Showing posts with label financial crisis. Show all posts
Showing posts with label financial crisis. Show all posts

Thursday, April 14, 2016

The Real Superpredators

The Real Superpredators

SachsRecently, the Department of Justice announced that Goldman Sachs “agreed to Pay More than $5 Billion in Connection with Its Sale of Residential Mortgage Backed Securities.” Close scrutiny reveals that Goldman will actually pay, for a number of reasons, $0.

Goldman’s Track Record:

We note that:

On April 28, 2003, Goldman Sachs was found to have aided and abetted efforts to defraud investors.

On September 4, 2003, Goldman Sachs admitted that it had misused material, nonpublic information that the US Treasury would suspend issuance of the 30-year bond.

On April 28, 2003, Goldman Sachs was found to have "issued research reports that were not based on principles of fair dealing and good faith .. contained exaggerated or unwarranted claims.. and/or contained opinions for which there were no reasonable bases ". .

On January 25, 2005, "the Securities and Exchange Commission announced settled civil injunctive actions against Goldman, Sachs & Co. relating to the firms' allocations of stock to institutional customers in initial public offerings (IPOs) underwritten by the firms during 1999 and 2000 ".

On July 15, 2010, “the SEC announced that Goldman paid $550 million to settle SEC charges that Goldman misled investors in a subprime mortgage product just as the U.S. housing market was starting to collapse.”

Our Track Record:
On July 3, 1993, we wrote to US Securities and Exchange Commissioner (SEC) Mary Schapiro to notify the Commission about the "Nigerian letter scam."

We designed the first mortgage security backed by home mortgage loans to low and moderate income persons and originated by minority-owned institutions. (See: Security Backed Exclusively by Minority Loans, The American Banker Newspaper. Friday, December 2, 1994.)
We opposed the elimination of Glass-Steagall, a law that separated commercial from investment banks. The removal of this law contributed to the financial crisis, as we warned it would on September 23, 1998.

On June 15, 2000,we testified before the Financial Services Subcommittee on Capital Markets, Insurance and Government Sponsored Enterprises (GSE’s) of the U.S. House of Representatives and suggested that GSEs Fannie Mae and Freddie Mac be subject to a Social Audit. Had the GSE’s been subject to this audit, certain flaws in their operation, including ethical shortcomings, would have been revealed earlier, in a better market in which to make corrections.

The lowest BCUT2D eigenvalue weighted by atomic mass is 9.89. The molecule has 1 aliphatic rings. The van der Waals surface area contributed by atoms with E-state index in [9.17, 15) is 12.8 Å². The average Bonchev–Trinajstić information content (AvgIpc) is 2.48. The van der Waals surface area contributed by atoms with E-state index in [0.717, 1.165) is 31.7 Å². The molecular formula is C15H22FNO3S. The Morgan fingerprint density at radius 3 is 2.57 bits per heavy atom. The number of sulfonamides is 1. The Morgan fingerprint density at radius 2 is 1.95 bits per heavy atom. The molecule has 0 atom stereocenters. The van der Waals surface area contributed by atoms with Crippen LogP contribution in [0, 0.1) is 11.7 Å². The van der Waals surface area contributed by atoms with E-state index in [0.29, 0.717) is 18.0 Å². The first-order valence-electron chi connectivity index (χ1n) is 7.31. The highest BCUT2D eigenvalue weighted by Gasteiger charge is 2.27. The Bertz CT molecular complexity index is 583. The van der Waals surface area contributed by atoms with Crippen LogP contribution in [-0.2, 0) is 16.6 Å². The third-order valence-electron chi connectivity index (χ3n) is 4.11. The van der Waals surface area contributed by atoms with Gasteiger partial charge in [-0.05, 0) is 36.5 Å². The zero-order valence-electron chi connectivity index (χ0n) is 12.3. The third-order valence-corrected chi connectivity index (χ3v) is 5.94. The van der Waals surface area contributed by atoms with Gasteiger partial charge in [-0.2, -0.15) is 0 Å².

In 2001, we participated in the first wide scale home mortgage loan modification project. The Minneapolis-based effort helped 50 families victimized by predatory lending practices.

On December 22, 2003, we warned US regulators that statistical models he created using the proprietary Fully Adjusted Return® Methodology signaled the probability of system-wide economic and market failure.

In 2005, we served as an expert witness in a case that sought to hold Credit Suisse First Boston, Fairbanks/SPS, Moody’s and Standard and Poor’s, US National Bank Association, and other parties legally responsible for supporting and facilitating fraudulent subprime lending market activities. Had this single case been successful, we believe the credit crisis would have been less severe.

On December 22, 2005, we issued a strongly worded warning that system-wide economic and market failure was a growing possibility in a meeting at the SEC with Ms. Elaine M. Hartmann of the Division of Market Regulation.

On February 6, 2006, we again warned regulators that statistical models created using the proprietary Fully Adjusted Return® Methodology confirmed that system-wide economic and market failure was a growing possibility. We stated that: Without meaningful reform there is a small, but significant and growing, risk that our (market) system will simply cease functioning.”

On December 9, 2013, we filed a "Friend of the Court" brief in the United States District Court, Central District of California in an action that the U.S. Department of Justice brought against McGraw-Hill Companies, Inc., and Standard & Poor’s Financial Services LLC.

Why This Deal Matters

This deal has ramifications well beyond the parties to the case. It protects the monetary interest of a narrow set of mainly white persons, short-circuits the justice process, fails to protect the interests of both DOJ and the general public, does little to protect victims of other financial crimes, and damages the country's long-term economic prospects.